“There is a disturbing downward trend apparent in world polar bear populations,” says Geoff York, polar bear coordinator for WWF International’s Arctic Programme. “In 2005, there were five declining populations – now there are eight. The experts have clearly identified climate change as the major culprit, but they are also optimistic that these trends can be reversed, given timely and effective action on greenhouse gas emissions.”
The main effect of warming on the bears is that their hunting is restricted by a lack of sea ice. The bears use the ice as a platform from which they can hunt seals, their favourite prey. Research has shown a definite link between the time the bears have to stay on land, and a decline in health, and in the numbers of cubs that survive.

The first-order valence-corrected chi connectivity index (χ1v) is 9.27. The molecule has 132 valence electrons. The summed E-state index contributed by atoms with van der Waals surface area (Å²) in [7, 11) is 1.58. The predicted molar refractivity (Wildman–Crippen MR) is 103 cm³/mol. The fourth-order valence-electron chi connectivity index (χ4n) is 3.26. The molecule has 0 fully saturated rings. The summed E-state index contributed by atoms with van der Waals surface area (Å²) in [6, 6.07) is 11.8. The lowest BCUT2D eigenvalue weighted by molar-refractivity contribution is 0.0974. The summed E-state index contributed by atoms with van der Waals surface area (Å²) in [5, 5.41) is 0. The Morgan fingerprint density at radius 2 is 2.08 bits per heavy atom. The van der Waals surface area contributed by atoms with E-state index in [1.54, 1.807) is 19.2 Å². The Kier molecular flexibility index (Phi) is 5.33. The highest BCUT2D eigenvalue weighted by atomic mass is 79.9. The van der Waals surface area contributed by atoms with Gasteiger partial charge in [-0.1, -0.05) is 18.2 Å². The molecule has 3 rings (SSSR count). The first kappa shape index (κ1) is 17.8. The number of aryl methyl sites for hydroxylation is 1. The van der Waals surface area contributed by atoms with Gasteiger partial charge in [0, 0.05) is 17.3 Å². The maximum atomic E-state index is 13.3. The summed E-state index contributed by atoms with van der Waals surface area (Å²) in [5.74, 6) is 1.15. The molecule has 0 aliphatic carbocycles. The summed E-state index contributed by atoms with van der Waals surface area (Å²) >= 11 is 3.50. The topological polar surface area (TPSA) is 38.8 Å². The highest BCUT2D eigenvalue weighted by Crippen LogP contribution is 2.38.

At a meeting in Norway earlier this year, representatives of the countries that are home to polar bears agreed to refer the climate change problem to the UN-sponsored climate negotiations. WWF continues to push those countries to live up to the treaty they signed in 1973, obliging them to protect polar bear habitat.